A report from cleantech research firm Lux Rearch suggests that so-called building integrated photovoltaic (BIPV) technology -- solar generation platforms that aren't necessarily confined to panel forms -- could climb to 1 gigawatt of installed capacity by 2016.
The report, "Building Integrated Photovoltaics: Moving Beyond Showcase Projects," predicts that the inclusion of BIPV technologies in European net-zero energy building projects will lead the charge. We're talking about all manner of formats, here, from roofing to siding to windows. The European specifications associated with those building and construction standards could inspire up to 6.6 gigawatts in BIPV by 2021, according to the report.
Noted Lux Research analyst Aditya Ranade:
"Over the past five years, there has been a dramatic rise in the number of Leadership in Energy and Environmental Design-certified and net-zero energy buildings, which mandate on-site electricity generation -- a trend that is likely to drive the adoption of BIPV. Combining energy efficiency and energy generation features is enabling installers to access multiple incentives such as peak-demand reduction and solar investment tax credit, thereby resulting in broader cost savings."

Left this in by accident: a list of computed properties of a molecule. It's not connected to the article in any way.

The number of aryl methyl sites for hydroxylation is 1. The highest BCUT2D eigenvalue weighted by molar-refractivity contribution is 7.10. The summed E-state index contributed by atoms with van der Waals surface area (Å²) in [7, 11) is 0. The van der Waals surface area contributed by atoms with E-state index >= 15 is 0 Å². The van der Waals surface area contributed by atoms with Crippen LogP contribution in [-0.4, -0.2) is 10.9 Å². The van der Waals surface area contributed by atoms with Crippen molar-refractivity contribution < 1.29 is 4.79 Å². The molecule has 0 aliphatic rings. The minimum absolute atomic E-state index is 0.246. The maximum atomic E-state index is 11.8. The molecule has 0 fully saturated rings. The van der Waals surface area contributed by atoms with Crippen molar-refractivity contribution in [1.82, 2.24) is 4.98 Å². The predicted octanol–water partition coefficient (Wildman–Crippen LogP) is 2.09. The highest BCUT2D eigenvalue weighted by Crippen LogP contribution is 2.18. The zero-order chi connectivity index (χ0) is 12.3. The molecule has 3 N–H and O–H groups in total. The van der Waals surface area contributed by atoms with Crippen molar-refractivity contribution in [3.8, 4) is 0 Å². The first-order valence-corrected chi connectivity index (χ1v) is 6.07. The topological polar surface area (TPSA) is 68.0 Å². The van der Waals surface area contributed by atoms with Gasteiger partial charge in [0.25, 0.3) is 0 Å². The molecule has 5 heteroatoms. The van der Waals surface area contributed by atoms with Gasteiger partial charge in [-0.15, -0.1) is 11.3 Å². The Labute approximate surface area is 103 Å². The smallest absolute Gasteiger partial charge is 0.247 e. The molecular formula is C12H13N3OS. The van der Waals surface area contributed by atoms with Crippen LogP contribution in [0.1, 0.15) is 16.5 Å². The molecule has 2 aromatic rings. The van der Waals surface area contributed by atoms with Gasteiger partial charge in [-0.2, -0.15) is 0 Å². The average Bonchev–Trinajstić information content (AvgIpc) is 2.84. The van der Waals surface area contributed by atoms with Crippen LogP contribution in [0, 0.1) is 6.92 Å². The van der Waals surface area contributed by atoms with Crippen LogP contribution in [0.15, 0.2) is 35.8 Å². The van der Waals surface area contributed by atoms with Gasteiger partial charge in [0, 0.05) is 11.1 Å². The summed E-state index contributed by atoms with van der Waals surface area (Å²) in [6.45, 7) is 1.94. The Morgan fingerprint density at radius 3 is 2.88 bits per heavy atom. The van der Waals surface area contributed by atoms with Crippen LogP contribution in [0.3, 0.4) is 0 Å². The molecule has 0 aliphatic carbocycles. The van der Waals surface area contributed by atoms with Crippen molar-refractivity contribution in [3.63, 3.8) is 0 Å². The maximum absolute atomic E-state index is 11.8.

The report concludes that Europe will inspire the most installed BIPV projects in the near term, with approximately 105 megawatts of installed capacity anticipated by the end of this year. The United States is right behind with 103 megawatts. But Europe's growth will far outstrip that of the United States within the next two years, according to the predictions.
Although, if I might editorialize a bit, I sort of question what impact the deepening economic turmoil within the European Union might have on investments such as these.